The Korea Employers Federation announced on Oct. 29 that the starting annual salary of college graduates working for large corporations in South Korea is 31 percent higher than that of their counterparts in Japan, the former is much higher than the latter in terms of comparison to the respective countries’ per-capita GDPs as well, and the starting annual salaries of college graduates working for non-large companies in the two countries are close to each other.
According to the federation, the starting annual salaries of college graduates working for South Korean companies with at least 500 employees and Japanese companies with at least 1,000 employees are US$36,228 and US$27,647, respectively. In addition, their starting salary-to-GDP per capita ratios are 115.5 percent and 70.4 percent, respectively.
In contrast, the respective salaries are US$27,677 and US$26,630 in the case of companies with 10 or more employees. In other words, the salary gap between large corporation employees and overall employees is much wider in South Korea than in Japan. “This is attributable to the high-wage structure of large South Korean companies, that is, militant union activities led by unionized workers in large companies and a wide business capability gap between those companies and smaller firms,” the federation said.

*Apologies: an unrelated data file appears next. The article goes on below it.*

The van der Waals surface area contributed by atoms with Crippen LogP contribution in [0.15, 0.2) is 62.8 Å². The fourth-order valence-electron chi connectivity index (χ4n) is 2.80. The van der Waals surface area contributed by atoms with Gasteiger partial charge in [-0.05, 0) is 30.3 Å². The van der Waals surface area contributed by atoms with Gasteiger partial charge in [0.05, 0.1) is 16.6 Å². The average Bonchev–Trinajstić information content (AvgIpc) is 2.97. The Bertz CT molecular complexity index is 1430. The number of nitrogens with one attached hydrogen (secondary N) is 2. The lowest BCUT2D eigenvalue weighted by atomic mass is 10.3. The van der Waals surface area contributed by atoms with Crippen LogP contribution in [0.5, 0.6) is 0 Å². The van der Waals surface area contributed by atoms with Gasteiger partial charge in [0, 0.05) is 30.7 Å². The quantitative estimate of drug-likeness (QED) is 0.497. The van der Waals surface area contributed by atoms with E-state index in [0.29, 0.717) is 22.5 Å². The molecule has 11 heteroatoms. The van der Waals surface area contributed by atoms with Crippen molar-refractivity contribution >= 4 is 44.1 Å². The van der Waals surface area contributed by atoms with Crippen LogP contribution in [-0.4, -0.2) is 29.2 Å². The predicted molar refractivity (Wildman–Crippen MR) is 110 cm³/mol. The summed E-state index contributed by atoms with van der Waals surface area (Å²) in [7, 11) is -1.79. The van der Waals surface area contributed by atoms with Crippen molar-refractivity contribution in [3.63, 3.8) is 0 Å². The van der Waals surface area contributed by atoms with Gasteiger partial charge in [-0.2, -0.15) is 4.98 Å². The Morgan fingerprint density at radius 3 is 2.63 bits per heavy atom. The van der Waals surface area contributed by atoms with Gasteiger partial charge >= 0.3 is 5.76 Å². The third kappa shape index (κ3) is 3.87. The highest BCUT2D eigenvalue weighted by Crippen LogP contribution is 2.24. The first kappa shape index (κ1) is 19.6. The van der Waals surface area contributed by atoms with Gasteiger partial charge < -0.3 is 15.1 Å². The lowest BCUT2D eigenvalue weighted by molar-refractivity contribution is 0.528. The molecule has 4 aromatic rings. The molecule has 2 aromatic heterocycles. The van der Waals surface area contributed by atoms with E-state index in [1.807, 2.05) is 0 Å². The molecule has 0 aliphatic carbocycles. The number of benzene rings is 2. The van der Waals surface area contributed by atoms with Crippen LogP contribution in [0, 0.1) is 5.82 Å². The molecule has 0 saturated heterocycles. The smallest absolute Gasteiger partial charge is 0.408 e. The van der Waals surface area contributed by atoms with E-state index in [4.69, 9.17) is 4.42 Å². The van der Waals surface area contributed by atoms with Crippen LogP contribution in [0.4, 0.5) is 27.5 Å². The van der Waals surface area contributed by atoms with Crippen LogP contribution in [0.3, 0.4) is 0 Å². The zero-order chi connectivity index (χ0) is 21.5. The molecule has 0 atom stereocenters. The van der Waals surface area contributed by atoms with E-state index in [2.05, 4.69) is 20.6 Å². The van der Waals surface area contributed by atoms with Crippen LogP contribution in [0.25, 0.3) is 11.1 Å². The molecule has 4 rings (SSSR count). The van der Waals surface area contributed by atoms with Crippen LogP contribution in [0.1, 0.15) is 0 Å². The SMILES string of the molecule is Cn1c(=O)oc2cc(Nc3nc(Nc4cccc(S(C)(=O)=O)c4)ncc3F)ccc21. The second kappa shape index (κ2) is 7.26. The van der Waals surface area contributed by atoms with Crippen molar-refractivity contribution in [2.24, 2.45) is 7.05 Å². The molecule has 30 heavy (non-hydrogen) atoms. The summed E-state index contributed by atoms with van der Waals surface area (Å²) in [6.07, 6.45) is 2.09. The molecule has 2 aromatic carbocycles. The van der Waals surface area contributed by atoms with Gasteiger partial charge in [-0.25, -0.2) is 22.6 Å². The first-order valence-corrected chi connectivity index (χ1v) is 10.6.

It continued to say that the aggressive labor unions and seniority-based wage systems have led to the higher salary of large South Korean companies and the wide salary gap, adding, “The gap should be narrowed by means of wage systems focusing on individual employees’ jobs and achievements.”